The journey to independence is a messy one. It is so worthwhile though to see a young child doing what he is capable of – helping to take care of himself and his community. This not only leads to independence, but gives him such a sense of purpose and pride in being a contributing member of the group.

You might also like:

An expectant mama's to-do list can feel endless… but here's the good news: A lot of those tasks are actually really exciting. Planning your baby registry is especially thrilling: You get a say in what gifts friends and family members will buy for your new addition!

But it can also feel a bit overwhelming to make sense of all the gear on the market. That's why we suggest mentally dividing your registry into two categories: items you need to prepare for your baby's arrival and items that sure would be nice to have.

Here at Motherly, our editors have dozens of kids and years of parenting experience among us, so we know our way around the essentials. We also know how mama-friendly the registry-building experience is with Target, especially thanks to their recently upgraded registry and introduction of Year of Benefits. Just by creating your baby registry with Target, you'll snag a kit with $120 in discounts and samples. The savings keep coming: You'll also get two 15% off coupons to buy unpurchased items from your registry for up to a year after your baby's expected arrival. Change your mind about anything? The Year of Benefits allows for returns or exchanges for a full year. And as of August 2020, those who also sign up for Target Circle when creating a baby registry will also get the retailer's Year of Exclusive Deals, which includes ongoing discounts on baby essentials for a full year.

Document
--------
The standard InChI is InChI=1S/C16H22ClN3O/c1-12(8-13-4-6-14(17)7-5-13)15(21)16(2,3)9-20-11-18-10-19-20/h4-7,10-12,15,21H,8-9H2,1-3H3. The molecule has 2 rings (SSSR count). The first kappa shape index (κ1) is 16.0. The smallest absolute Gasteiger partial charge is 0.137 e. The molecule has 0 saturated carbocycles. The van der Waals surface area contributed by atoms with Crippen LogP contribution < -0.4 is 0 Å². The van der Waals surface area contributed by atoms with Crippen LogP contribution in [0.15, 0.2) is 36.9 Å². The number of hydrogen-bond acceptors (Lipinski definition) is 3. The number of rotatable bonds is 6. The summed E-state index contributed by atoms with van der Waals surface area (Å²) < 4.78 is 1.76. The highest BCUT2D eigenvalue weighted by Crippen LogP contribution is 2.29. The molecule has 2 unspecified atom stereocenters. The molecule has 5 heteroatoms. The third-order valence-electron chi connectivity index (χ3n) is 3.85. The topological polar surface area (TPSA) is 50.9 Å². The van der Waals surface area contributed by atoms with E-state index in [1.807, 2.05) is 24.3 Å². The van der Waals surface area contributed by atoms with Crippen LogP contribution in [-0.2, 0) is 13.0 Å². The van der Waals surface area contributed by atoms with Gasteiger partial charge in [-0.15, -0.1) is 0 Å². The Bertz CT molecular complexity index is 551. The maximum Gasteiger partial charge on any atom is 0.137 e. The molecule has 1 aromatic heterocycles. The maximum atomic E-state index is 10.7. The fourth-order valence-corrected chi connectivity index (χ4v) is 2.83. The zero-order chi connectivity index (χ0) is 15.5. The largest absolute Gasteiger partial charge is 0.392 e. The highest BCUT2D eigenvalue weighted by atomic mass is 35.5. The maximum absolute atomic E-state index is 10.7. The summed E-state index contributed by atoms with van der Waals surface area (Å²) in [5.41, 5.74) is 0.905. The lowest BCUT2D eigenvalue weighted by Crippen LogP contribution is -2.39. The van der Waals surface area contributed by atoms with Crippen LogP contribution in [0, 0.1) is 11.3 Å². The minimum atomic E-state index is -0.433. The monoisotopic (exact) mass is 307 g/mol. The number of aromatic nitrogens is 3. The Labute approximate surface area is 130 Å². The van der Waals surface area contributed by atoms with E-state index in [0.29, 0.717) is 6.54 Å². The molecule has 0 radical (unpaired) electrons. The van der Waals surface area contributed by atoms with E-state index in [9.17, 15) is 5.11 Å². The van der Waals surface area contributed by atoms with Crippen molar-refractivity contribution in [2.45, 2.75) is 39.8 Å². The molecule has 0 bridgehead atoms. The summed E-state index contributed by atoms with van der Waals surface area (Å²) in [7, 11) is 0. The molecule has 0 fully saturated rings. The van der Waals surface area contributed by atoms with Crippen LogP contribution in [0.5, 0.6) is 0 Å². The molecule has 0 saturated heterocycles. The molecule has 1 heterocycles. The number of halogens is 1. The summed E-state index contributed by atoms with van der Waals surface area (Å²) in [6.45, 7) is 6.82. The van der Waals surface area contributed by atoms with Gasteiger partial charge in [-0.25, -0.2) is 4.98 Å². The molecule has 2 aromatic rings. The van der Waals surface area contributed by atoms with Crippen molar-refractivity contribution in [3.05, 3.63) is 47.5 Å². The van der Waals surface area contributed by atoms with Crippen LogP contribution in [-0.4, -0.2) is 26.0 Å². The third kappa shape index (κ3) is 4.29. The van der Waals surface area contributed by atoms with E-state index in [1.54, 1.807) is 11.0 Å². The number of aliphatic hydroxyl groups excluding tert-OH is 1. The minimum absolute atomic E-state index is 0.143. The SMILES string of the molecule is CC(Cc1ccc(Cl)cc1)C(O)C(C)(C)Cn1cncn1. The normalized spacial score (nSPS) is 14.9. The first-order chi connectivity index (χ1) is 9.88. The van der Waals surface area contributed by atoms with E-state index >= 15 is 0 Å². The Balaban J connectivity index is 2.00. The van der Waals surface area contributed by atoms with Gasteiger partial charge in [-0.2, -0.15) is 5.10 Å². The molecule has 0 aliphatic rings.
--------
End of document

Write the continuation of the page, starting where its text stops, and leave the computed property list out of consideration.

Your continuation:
Here are 10 items we agree deserve a spot in the "need" category on your registry, mama.


A crib to grow with your baby

Delta Children Farmhouse 6-in-1 Convertible Crib

First-time mamas are likely creating nursery spaces for the first time, and that can get expensive. Adding a quality crib to Target registry gives friends and family members the option to join forces to make a large purchase through group gifting.

$269.99

A safe + convenient car seat

Safety 1st OnBoard 35 LT Infant Car Seat

The list of non-negotiable baby essentials is pretty short, but it definitely includes a car seat. In fact, most hospitals will not allow you to leave after delivery until a car seat check is performed. We recommend an infant seat, which can easily snap into a base in your car.

$99.99

A traveling nursery station

Baby Trend Lil Snooze Deluxe II Nursery Center

It's hard to beat a good playard when it comes to longevity. This item can be baby's sleeping place when they're sharing a room with you for the first months. Down the line, it can function as a roving diaper change station. And when you travel, it makes a great safe space for your little one to sleep and play.

$99.99

A swing for some backup help

4moms mamaRoo 4 Bluetooth Enabled High-Tech Baby Swing - Classic

A dependable swing can be a real lifesaver for new parents when they need their hands free (or just a minute to themselves). Because many babies are opinionated about these things, we appreciate that the mamaRoo has multiple modes of motion and soothing sounds.

$219.99

An easy-to-clean high chair

Ingenuity SmartClean Trio Elite 3-in-1 High Chair - Slate